# Linear Optimization with Python

Mathematical studies of individual economic problems and mathematical formalization of numerical data was carried out as far back as the 19th century. In mathematical analysis of the extended production process, algebraic relations were used. Their analysis was carried out using differential calculus.

Linear programming is a mathematical method that is used to determine the best possible result or solution from a given set of parameters or a list of requirements. These requirements can be represented in the form of linear relationships.

Most often, linear programming is used in computer modeling or simulation to find the best solution in the distribution of finite resources, such as money, energy, labor, machine resources, time, space, and many other values. As often happens, the “best result” required for linear programming in practice is maximum profit or minimum cost.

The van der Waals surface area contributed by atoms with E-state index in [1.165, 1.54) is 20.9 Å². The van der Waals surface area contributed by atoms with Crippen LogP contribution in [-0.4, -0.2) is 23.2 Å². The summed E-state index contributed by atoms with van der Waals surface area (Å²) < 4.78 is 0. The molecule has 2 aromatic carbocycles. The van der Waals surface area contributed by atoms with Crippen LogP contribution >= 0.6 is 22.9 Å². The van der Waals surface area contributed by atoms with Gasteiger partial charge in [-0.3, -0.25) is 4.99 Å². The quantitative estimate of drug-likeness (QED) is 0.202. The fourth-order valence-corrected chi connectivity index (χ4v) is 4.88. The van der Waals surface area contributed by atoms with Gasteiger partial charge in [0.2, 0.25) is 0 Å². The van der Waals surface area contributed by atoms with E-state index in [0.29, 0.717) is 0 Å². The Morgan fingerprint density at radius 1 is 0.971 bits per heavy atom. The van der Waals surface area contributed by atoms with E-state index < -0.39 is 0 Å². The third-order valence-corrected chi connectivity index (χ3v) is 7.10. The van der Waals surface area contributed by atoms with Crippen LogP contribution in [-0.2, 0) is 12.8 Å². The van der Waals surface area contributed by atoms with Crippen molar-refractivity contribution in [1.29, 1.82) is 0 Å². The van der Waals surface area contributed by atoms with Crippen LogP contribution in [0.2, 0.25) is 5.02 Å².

Linear programming is used as a mathematical method to determine and plan the best results. The method was developed by Leonid Kantorovich in 1937. This was the method used to plan expenses and revenues in such a way as to reduce costs for military projects.

## What is Linear Programming

A general or standard linear programming problem is the problem of finding the minimum of a linear objective function in linear form as:

The problem in which inequality constraints appear is called the main linear programming problem:

Linear programming problems of the most general form (problems with mixed constraints: equalities and inequalities, the presence of variables that are free from constraints) can be reduced to equivalent (having the same set of solutions) substitutions of variables and replacing equalities with a pair of inequalities.

The problem of finding the maximum can be replaced by the problem of finding the minimum by taking the coefficients c with the opposite sign.